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FringeNYC Propaganda
August 13th - 29th
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The cast of Bunked!: a New Musical
Reviews, Reviews, Reviews!
A few thoughts from NYtheatre.com

AMSTERDAM ABORTION SURVIVOR
It has been inferred that performing theater created in a European market at the exchange rate of American sensibility can be risky. This year the code has been cracked by the New York City premiere of the 2008 Edinburgh Fringe hit: Micha Wertheim's “Amsterdam Abortion Survivor.”   With a mixture of “Borat”-brash panache and the tulip sensibility of liberal Netherlands, we are immediately won over by Wertheim's deceptively endearing foreigner's charm. It is through his masterful balance of comedic timing and self-deprecation that we grant ourselves permission to look in the mirror and laugh. If you like Sacha Baron Cohen's “Borat” and Eddie Izzard's “Dressed to Kill,” you'll love Wertheim's “Amsterdam Abortion Survivor.” (Avery Pearson)

BAGABONES
“Bagabones” is a beautiful and visceral look at one man's search for where he belongs spiritually and where he fits into the physical world. Luckily, Jonathan Nosan is a contortionist and fits into most places without trouble. At the heart of the show is Nosan's unbelievable ability to twist, contort and fold his body in ways you wouldn't think possible. Like any athlete, Nosan broadens what we think the human body is capable of. He shows us that it is possible to push beyond what we believe to be the physical limits of this world. Nosan is a strong performer with exquisite body control. He has created a vibrant piece of theater that is violent, daring, spiritual and unconventional. (Ryan Emmons)


Reviews (cont'd)
....a few more thoughts from NYtheatre.com

MISS KIM
“Miss Kim” is a story of survival. Gina Kim, who co-wrote this piece with Ryan Tofil, takes us on a journey of her life from childhood to the present. Early on, Kim’s life was laden with the burden of sexual abuse and a family who did not want to face the truth. Director Mathew Corozine does a wonderful job of mixing it up. He keeps the action lively between the emotionally heavy scenes and uses his athletic and versatile cast to the fullest. The stage pictures and use of movement to propel the story are top notch. Lighting designer Kia Rogers does a lovely job of creating moods that swing from the staid lights of a doctor's office to the beating throbs of a nightclub. (Judith Jarosz)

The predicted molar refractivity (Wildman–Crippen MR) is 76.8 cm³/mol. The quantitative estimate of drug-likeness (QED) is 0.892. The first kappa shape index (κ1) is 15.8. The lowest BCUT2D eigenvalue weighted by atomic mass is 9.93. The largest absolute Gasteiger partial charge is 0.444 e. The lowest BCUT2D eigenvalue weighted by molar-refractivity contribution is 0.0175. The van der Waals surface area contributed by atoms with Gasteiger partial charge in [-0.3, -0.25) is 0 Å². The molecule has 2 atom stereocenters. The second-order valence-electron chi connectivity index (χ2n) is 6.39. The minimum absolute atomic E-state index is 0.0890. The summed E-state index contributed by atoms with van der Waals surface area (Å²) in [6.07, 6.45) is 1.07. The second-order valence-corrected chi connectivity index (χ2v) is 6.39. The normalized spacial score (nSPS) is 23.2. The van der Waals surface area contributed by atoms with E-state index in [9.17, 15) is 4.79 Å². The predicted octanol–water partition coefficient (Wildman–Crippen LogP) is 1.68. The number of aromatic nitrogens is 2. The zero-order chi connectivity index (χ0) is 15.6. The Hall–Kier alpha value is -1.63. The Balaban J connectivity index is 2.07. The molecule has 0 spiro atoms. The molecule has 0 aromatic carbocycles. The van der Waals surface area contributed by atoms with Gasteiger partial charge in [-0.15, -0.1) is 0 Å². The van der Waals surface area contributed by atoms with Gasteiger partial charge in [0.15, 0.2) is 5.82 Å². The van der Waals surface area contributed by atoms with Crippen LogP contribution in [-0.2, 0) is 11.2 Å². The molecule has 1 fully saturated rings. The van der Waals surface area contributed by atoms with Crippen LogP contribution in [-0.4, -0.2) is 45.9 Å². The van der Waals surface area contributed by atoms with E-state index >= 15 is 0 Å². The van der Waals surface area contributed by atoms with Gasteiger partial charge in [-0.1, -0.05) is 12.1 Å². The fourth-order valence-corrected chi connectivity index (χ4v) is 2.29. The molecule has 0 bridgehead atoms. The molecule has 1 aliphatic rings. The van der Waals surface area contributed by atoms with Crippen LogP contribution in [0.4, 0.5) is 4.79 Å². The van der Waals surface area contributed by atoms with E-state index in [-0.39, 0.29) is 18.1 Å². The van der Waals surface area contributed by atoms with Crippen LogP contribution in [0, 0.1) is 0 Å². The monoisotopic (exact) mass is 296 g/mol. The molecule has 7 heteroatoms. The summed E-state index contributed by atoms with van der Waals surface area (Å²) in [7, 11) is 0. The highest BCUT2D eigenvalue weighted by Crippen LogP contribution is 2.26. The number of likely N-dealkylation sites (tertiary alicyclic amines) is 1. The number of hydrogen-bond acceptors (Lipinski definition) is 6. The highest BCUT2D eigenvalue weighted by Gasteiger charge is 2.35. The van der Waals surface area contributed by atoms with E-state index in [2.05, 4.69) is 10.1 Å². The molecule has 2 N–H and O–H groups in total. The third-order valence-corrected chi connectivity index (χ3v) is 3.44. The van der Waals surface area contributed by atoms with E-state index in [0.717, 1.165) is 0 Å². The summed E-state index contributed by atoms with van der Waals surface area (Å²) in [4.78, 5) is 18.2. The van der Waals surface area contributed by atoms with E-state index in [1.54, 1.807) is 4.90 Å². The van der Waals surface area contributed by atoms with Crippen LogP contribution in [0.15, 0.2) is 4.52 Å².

PICKING PALIN
Stephen Padilla has directed “Picking Palin” himself, and he's done so commendably. The four actors—Stephen Gleason (Neil), Keith Herron (Paul), Bill Timoney (Bob), and Georgette Reilly Timoney (Jan)—deliver strong, committed performances that make these characters feel fully dimensional despite the fact that we know nothing about them apart from their politics. Gette Levy's set feels authentic enough, and the uncredited costumes tell us a great deal about the characters when we look at them. “Picking Palin” does something that too few contemporary American dramas do, which is to reflect seriously on our current political culture and raise questions—some admittedly unanswerable—about how things got the way they did in this country. In a time when news gets stale within hours instead of days (Steven Slater is so last Monday, isn't he?), theatre that makes us focus on recent events with intelligence and clarity is certainly welcome. (Martin Denton)
Familiar Voice Back on the Festival Radar

'Ugly Betty' star returns in a FringeHIGH hit

BY JOEY HOOD

Former “Ugly Betty” actor Michael Urie has a staycation rendezvous and new gig to boot. He shepherds Camp Timberlake participants in a pre-recorded role as the voice of the loudspeaker in the FringeNYC entry, “Bunked! A New Musical,” which opens this Tuesday at Lucille Lortel Theatre.

Urie is well-known for his performance as Marc St. James in the ABC series, which ended its four-year run in April. 

Regardless, Urie should be familiar to FringeNYC fans. In 2003, Urie was an active participant in the New York International Fringe Festival with his lead role in Brian Sloan’s play, “WTC View.” 

Based on a young New Yorker’s emotional aftermath to the events of Sept. 11, “WTC View” was turned into a feature film of the same name and has been discussed for a possible 2011 run.

As for the creators of “Bunked! A New Musical,” they are excited about Urie’s contribution to the piece.

“Our sass-tastic loudspeaker is a FringeNYC alum,” the ecstatic creators tweeted on their official Twitter page.
Show organizers are optimistic that Urie’s “appearance” will build a further buzz around “Bunked! A New Musical,” which has steadily developed a rabid online following as well as sponsorship from the cable network, Logo.

“Young people and college students are all over the Internet finding new songs and finding singers they love,” composer Bradford Proctor said. 
“We have a bunch of fans because of that,” he added.

For more information on “Bunked! A New Musical,” check out their official Web site at bunkedthemusical.com.

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